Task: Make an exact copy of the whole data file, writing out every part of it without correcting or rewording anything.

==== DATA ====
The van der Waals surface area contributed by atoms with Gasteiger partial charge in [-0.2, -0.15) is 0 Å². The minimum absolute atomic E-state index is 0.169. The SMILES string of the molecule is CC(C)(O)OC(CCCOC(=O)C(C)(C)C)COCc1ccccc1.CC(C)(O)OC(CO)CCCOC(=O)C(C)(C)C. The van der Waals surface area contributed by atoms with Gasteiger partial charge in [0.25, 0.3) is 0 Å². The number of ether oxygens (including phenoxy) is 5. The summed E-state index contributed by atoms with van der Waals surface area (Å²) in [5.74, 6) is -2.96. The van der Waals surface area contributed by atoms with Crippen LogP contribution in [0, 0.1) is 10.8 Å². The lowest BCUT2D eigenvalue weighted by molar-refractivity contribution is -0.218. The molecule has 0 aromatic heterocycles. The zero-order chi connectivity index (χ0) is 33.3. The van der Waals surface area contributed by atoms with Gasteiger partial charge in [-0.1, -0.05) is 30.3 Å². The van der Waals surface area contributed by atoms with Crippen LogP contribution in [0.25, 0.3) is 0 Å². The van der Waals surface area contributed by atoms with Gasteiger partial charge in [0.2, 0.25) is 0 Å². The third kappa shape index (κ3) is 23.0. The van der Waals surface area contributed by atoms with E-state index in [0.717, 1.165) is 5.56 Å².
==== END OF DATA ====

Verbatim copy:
The van der Waals surface area contributed by atoms with Gasteiger partial charge in [-0.2, -0.15) is 0 Å². The minimum absolute atomic E-state index is 0.169. The SMILES string of the molecule is CC(C)(O)OC(CCCOC(=O)C(C)(C)C)COCc1ccccc1.CC(C)(O)OC(CO)CCCOC(=O)C(C)(C)C. The van der Waals surface area contributed by atoms with Gasteiger partial charge in [0.25, 0.3) is 0 Å². The number of ether oxygens (including phenoxy) is 5. The summed E-state index contributed by atoms with van der Waals surface area (Å²) in [5.74, 6) is -2.96. The van der Waals surface area contributed by atoms with Crippen LogP contribution in [0, 0.1) is 10.8 Å². The lowest BCUT2D eigenvalue weighted by molar-refractivity contribution is -0.218. The molecule has 0 aromatic heterocycles. The zero-order chi connectivity index (χ0) is 33.3. The van der Waals surface area contributed by atoms with Gasteiger partial charge in [-0.1, -0.05) is 30.3 Å². The van der Waals surface area contributed by atoms with Crippen LogP contribution in [0.25, 0.3) is 0 Å². The van der Waals surface area contributed by atoms with Gasteiger partial charge in [0.2, 0.25) is 0 Å². The third kappa shape index (κ3) is 23.0. The van der Waals surface area contributed by atoms with E-state index in [0.717, 1.165) is 5.56 Å².